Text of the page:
In recent months numerous high profile sexual harassment cases have attracted significant media attention. Various household name organisations have been attacked for the way in which they have handled such allegations, many of which relate to incidents in the workplace. This has led to employers reviewing their approach to how they seek to avoid and deal with sexual harassment, to try and minimise the risk of an employee being able to successfully allege either that the employer did not take reasonable steps to prevent it, or that investigations were mishandled or insufficient.
In our available to view webinar on the subject we looked at a brief recap of the law in this area across Europe, as well as some of the methods employers can use to try and minimise the risks.
But first, the law
The law in relation to sexual harassment is detailed in the Equality Act 2010.
In the UK, sexual harassment occurs where there is unwanted conduct of a sexual nature which has the purpose or effect of either violating the victim’s dignity, or creating an “intimidating, hostile, degrading, humiliating or offensive environment”.
In deciding whether there has been sexual harassment, the employment tribunal must consider the effect on the victim, the other circumstances of the case, and whether it is reasonable for the conduct to have that effect. This means that, although “I didn’t mean it, it was just banter” will not work as a defence to most instances, where the individual was genuinely upset by the incident, there will be no harassment if the victim is genuinely unreasonably offended or “hypersensitive”.
In contrast to some other countries, in the UK a single act can be harassment – there is no requirement that there is a continuing campaign. This makes it especially important for employers to have clear policies and procedures in place.
Individuals are also protected where they are treated less favourably for either rejecting or submitting to sexual harassment, and from victimisation where the employer suspects that they either have or are about to make an allegation or claim that the employer has breached the Equality Act.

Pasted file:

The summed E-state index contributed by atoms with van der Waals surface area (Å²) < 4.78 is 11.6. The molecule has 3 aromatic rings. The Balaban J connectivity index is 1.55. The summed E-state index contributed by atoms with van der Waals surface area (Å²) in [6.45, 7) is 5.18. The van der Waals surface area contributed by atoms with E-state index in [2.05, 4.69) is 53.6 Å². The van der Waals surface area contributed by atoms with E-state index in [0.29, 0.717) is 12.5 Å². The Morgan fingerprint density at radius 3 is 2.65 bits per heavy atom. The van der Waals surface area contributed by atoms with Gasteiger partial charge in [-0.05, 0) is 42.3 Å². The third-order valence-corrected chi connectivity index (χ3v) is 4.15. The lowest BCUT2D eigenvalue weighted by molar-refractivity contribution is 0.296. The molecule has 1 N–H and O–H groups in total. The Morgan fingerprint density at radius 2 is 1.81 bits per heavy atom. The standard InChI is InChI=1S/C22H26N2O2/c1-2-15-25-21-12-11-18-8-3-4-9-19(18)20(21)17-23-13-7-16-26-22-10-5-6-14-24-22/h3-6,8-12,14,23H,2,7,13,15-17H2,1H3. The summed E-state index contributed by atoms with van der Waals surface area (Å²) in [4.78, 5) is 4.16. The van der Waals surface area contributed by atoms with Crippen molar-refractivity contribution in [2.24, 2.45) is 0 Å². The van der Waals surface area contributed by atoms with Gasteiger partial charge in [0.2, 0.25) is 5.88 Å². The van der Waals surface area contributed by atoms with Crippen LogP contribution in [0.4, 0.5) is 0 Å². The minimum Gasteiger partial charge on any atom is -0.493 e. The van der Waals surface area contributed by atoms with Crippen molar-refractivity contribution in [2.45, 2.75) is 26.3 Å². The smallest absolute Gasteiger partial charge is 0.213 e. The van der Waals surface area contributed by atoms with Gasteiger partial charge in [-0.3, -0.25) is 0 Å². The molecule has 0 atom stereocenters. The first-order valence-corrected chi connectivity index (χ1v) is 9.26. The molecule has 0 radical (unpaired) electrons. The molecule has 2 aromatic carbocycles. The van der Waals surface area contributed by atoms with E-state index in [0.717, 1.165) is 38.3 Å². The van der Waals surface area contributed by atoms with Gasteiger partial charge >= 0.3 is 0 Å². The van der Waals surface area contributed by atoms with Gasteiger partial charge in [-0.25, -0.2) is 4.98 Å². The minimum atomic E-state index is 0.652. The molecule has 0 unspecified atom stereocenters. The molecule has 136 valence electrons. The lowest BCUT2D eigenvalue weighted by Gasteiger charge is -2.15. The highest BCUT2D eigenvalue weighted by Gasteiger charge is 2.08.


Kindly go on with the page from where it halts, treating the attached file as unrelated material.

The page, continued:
False allegations are not protected
Giving false evidence or information, or making a false allegation, is not a protected act if the evidence or information is given, or the allegation is made, in bad faith. Employers should make clear that a person who lies about sexual harassment may themselves be subject to disciplinary action. However, a person who complains mistakenly but in good faith is protected.
“But she didn’t say anything at the time!”
Whilst it is often presumed that those who have said nothing about inappropriate behaviour in the past (or even been complicit in it) may not later be able to bring a successful complaint, that is not the case.
The EAT has held (in Munchkins Restaurant Ltd and another v Karmazayn and others (2009)) that just because an employee has put up with something for years, it does not mean that it cannot be unwanted.
In addition, employees may succeed in sexual harassment claims when a consensual relationship ends and the other party’s conduct then becomes unwanted (A v Chief Constable of West Midlands Police (2014).
How useful are “love” contracts?
Whilst they are fairly commonplace in the US, they are not very common in the UK.
Many people meet their future spouse at work. There are no general legal rules which prevent or govern relationships at work, but employers may be concerned about the legal and practical issues which can arise.
A love contract requires two colleagues, who are in a relationship, to confirm that they agree to, and have not been coerced into, a relationship. The rationale is that they may help prevent successful sexual harassment claims should the relationship not work out.
Such contracts will not provide the employer with a complete defence to a sexual harassment allegation and could infringe on privacy rights.
In the UK, it is more common for employers who are concerned about relationships between co-workers to include a policy on romantic relationships in their employee handbook. Such policies set out guidelines around confidentiality, expected standards of behaviour, and disclosure of relationships where, for example, one colleague is the manager of the other.